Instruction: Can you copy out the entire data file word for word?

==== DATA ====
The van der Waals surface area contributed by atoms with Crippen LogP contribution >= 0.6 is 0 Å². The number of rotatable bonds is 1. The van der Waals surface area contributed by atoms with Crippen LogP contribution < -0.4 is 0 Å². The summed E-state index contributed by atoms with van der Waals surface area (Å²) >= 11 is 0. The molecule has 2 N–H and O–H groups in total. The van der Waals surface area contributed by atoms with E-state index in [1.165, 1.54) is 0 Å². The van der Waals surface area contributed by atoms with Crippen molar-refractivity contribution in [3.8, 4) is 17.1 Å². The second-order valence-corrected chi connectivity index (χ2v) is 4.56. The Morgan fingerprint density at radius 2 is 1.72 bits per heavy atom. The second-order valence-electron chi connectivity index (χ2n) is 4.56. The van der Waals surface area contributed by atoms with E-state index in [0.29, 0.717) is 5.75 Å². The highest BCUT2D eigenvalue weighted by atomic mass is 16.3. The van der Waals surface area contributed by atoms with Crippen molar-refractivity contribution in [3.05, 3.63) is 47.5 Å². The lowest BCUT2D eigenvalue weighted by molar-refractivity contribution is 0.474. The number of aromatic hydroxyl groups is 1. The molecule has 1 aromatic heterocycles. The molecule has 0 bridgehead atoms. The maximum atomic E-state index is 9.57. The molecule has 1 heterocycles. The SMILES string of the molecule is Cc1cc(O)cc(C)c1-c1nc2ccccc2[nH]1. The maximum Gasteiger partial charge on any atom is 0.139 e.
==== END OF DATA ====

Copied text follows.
The van der Waals surface area contributed by atoms with Crippen LogP contribution >= 0.6 is 0 Å². The number of rotatable bonds is 1. The van der Waals surface area contributed by atoms with Crippen LogP contribution < -0.4 is 0 Å². The summed E-state index contributed by atoms with van der Waals surface area (Å²) >= 11 is 0. The molecule has 2 N–H and O–H groups in total. The van der Waals surface area contributed by atoms with E-state index in [1.165, 1.54) is 0 Å². The van der Waals surface area contributed by atoms with Crippen molar-refractivity contribution in [3.8, 4) is 17.1 Å². The second-order valence-corrected chi connectivity index (χ2v) is 4.56. The Morgan fingerprint density at radius 2 is 1.72 bits per heavy atom. The second-order valence-electron chi connectivity index (χ2n) is 4.56. The van der Waals surface area contributed by atoms with E-state index in [0.29, 0.717) is 5.75 Å². The highest BCUT2D eigenvalue weighted by atomic mass is 16.3. The van der Waals surface area contributed by atoms with Crippen molar-refractivity contribution in [3.05, 3.63) is 47.5 Å². The lowest BCUT2D eigenvalue weighted by molar-refractivity contribution is 0.474. The number of aromatic hydroxyl groups is 1. The molecule has 1 aromatic heterocycles. The molecule has 0 bridgehead atoms. The maximum atomic E-state index is 9.57. The molecule has 1 heterocycles. The SMILES string of the molecule is Cc1cc(O)cc(C)c1-c1nc2ccccc2[nH]1. The maximum Gasteiger partial charge on any atom is 0.139 e.